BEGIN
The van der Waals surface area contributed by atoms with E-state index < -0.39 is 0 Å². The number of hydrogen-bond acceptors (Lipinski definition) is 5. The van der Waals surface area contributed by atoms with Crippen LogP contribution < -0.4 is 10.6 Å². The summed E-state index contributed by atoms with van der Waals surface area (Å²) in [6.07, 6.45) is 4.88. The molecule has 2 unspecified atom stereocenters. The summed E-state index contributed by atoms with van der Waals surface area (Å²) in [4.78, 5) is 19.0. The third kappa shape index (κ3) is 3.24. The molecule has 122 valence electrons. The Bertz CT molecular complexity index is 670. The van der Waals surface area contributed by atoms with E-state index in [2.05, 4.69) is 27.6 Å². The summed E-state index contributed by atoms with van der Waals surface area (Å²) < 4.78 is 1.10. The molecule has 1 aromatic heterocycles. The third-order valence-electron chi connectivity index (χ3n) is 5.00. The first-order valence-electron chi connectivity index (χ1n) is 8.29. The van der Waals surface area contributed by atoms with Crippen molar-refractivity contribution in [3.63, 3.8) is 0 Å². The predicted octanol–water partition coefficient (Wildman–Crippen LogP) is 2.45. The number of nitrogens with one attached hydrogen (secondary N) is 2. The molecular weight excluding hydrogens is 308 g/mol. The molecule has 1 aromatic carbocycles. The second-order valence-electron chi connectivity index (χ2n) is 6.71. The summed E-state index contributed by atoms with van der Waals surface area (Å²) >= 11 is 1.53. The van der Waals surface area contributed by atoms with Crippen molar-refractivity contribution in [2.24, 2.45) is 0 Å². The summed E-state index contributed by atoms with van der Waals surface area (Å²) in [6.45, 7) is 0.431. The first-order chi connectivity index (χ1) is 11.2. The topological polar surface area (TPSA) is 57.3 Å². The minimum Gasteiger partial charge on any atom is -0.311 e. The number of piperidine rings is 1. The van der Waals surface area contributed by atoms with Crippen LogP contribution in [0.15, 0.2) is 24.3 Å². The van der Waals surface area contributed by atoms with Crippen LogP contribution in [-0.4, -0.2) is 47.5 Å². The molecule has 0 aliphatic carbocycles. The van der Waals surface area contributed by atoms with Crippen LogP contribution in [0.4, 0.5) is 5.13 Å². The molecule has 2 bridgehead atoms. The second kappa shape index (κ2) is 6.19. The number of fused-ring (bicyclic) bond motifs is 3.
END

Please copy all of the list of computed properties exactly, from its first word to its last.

The van der Waals surface area contributed by atoms with E-state index < -0.39 is 0 Å². The number of hydrogen-bond acceptors (Lipinski definition) is 5. The van der Waals surface area contributed by atoms with Crippen LogP contribution < -0.4 is 10.6 Å². The summed E-state index contributed by atoms with van der Waals surface area (Å²) in [6.07, 6.45) is 4.88. The molecule has 2 unspecified atom stereocenters. The summed E-state index contributed by atoms with van der Waals surface area (Å²) in [4.78, 5) is 19.0. The third kappa shape index (κ3) is 3.24. The molecule has 122 valence electrons. The Bertz CT molecular complexity index is 670. The van der Waals surface area contributed by atoms with E-state index in [2.05, 4.69) is 27.6 Å². The summed E-state index contributed by atoms with van der Waals surface area (Å²) < 4.78 is 1.10. The molecule has 1 aromatic heterocycles. The third-order valence-electron chi connectivity index (χ3n) is 5.00. The first-order valence-electron chi connectivity index (χ1n) is 8.29. The van der Waals surface area contributed by atoms with Crippen molar-refractivity contribution in [3.63, 3.8) is 0 Å². The predicted octanol–water partition coefficient (Wildman–Crippen LogP) is 2.45. The number of nitrogens with one attached hydrogen (secondary N) is 2. The molecular weight excluding hydrogens is 308 g/mol. The molecule has 1 aromatic carbocycles. The second-order valence-electron chi connectivity index (χ2n) is 6.71. The summed E-state index contributed by atoms with van der Waals surface area (Å²) >= 11 is 1.53. The van der Waals surface area contributed by atoms with Crippen molar-refractivity contribution in [2.24, 2.45) is 0 Å². The summed E-state index contributed by atoms with van der Waals surface area (Å²) in [6.45, 7) is 0.431. The first-order chi connectivity index (χ1) is 11.2. The topological polar surface area (TPSA) is 57.3 Å². The minimum Gasteiger partial charge on any atom is -0.311 e. The number of piperidine rings is 1. The van der Waals surface area contributed by atoms with Crippen LogP contribution in [0.15, 0.2) is 24.3 Å². The van der Waals surface area contributed by atoms with Crippen LogP contribution in [-0.4, -0.2) is 47.5 Å². The molecule has 0 aliphatic carbocycles. The van der Waals surface area contributed by atoms with Crippen LogP contribution in [0.4, 0.5) is 5.13 Å². The molecule has 2 bridgehead atoms. The second kappa shape index (κ2) is 6.19. The number of fused-ring (bicyclic) bond motifs is 3.